Happy Birthday to the Hispanic Division Reading Room!

The following is a guest post by Helena Zinkham, Chief, Prints & Photographs Division.

When the elegant Hispanic Reading Room opened in October 1939, its closest neighbor at the Library of Congress was the Division of Fine Arts, known today as the Prints & Photographs Division. Over the last 75 years, we have enjoyed collaborating on many special events and valuable acquisitions, from the Archive of Hispanic Culture in the 1940s to the ASARO Archive of Political Prints in the 2010s. In fact, the original designs for the dramatic murals in the Hispanic Reading Room vestibule have become treasures of the Library’s master drawing collection.

Preparatory drawing for "Mining for GoPreparatory drawing for "Entry into the forest." Drawing by Cândido Portinari, 1941. //www.loc.gov/pictures/item/00650395/

Preparatory drawing for “Entry into the forest.” Drawing by Cândido Portinari, 1941. //www.loc.gov/pictures/item/00650395/

Mural "Entry into the Forest," Hispanic Reading Room, Library of Congress. Photograph by Carol M. Highsmith, ca. 2000. //www.loc.gov/pictures/item/2011631432/

Mural “Entry into the Forest,” Hispanic Reading Room, Library of Congress. Photograph by Carol M. Highsmith, ca. 2000. //www.loc.gov/pictures/item/2011631432/

To salute the Hispanic Reading Room’s  75th anniversary, let’s look back at how the Brazilian artist Cândido Portinari (1903-1962) developed his ideas for two of those murals. He drafted each theme using pastel, gouache, and ink on a small sheet of paper before creating the murals using tempera on dry plaster. According to the Hispanic Division’s own description of the Portinari murals, this dry plaster technique “promised the most successful blending of monumentality with luminous coloring, because it seemed the most effective for the relatively small space available, and because it would permit him a greater freedom of experimentation while working with a subject and in an atmosphere hitherto unfamiliar to him.”

Like the murals, the Hispanic Reading Room has long been admired. The entire Hispanic Division remains an essential voice in representing the 14 million items in the Library’s collections related to the Iberian, Caribbean, Mexican, and Latin American worlds.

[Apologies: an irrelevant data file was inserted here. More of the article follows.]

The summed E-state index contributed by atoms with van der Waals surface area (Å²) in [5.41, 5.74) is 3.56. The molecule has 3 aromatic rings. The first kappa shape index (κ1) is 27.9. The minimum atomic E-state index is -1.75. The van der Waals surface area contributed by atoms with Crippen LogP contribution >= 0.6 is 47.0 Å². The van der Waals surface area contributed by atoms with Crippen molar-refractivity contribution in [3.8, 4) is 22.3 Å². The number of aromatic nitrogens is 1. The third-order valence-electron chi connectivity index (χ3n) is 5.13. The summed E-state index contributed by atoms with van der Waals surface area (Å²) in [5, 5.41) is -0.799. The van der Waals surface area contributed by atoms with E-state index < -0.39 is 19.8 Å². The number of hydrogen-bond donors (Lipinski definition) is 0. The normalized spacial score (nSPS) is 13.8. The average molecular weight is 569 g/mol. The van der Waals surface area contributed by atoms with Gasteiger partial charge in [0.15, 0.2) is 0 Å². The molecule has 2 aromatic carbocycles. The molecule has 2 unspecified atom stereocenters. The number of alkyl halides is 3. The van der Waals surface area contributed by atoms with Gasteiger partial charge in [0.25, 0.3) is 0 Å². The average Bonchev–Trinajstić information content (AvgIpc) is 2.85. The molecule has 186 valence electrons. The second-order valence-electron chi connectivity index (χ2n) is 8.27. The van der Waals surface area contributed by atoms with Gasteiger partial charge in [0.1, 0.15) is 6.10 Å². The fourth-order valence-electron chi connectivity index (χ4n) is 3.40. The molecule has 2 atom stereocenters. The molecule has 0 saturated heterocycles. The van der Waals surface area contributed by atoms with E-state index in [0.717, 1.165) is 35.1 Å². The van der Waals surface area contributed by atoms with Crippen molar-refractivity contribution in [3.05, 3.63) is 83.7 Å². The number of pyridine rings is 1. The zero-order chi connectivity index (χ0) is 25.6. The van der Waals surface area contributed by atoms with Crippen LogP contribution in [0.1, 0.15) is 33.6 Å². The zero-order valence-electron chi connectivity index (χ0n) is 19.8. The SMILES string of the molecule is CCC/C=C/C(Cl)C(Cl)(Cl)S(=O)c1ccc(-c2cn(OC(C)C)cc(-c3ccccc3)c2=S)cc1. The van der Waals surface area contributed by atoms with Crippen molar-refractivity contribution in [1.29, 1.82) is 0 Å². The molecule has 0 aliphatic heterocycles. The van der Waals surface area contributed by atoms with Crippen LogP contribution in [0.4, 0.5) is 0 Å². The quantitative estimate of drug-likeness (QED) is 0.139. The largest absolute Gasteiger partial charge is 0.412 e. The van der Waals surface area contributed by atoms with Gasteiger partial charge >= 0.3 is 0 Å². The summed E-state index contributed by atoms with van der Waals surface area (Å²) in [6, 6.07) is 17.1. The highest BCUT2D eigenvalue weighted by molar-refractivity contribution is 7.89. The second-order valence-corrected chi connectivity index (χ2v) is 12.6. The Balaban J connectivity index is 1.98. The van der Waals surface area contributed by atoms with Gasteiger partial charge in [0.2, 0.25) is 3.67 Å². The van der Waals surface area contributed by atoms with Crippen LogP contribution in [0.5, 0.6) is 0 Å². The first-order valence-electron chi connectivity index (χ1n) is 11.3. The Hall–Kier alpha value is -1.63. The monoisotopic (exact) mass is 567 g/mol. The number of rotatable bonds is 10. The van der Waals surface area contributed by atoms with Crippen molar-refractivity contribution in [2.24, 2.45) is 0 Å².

Preparatory drawing for "Mining for Gold" mural. Drawing by Cândido Portinari, 1941. //www.loc.gov/pictures/item/96507687/

Preparatory drawing for “Mining for Gold” mural. Drawing by Cândido Portinari, 1941. //www.loc.gov/pictures/item/96507687/

Mural painting "Mining for Gold," Hispanic Reading Room, Library of Congress. Photograph By Carol M. Highsmith, ca. 2000. //www.loc.gov/pictures/item/2011631434/

Mural painting “Mining for Gold,” Hispanic Reading Room, Library of Congress. Photograph By Carol M. Highsmith, ca. 2000. //www.loc.gov/pictures/item/2011631434/

¡Muy feliz septuagesimo quinto aniversario al Salon de Lectura Hispana!

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2 Comments

  1. Danny Sanchez
    October 22, 2014 at 4:11 pm

    Why is there an “Hispanic Reading Room” but no such special treatment for whites, blacks, or asians? Or for that matter, for Jews, who contributed in such extraordinary ways to everything from arts, medicine, and especially the civil rights movement?

    The LOC should be race-neutral. Or if they want to idiotically waste our tax money, at least do it fairly by having special sections for ALL the many races and ethnic groups in the American Colonies.

    • Jeff Bridgers
      October 24, 2014 at 8:25 am

      Mr. Sanchez,

      The scope of the Hispanic Division is based on world geography. The Library has four reading rooms that focus on international collections. The other three units are the African & Middle Eastern Division, the Asian Division, and the European Division. All four units have staff well versed in languages other than English. They “offer in-depth reference assistance, provide substantive briefings on a wide range of subjects relating to the countries, languages and cultures represented within their collections, produce guides to specific Library’s resources, and cooperate in developing and preserving the Library’s unparalleled collections.” To learn more about their work, please see //www.loc.gov/rr/coll-international.html.

      Helena Zinkham

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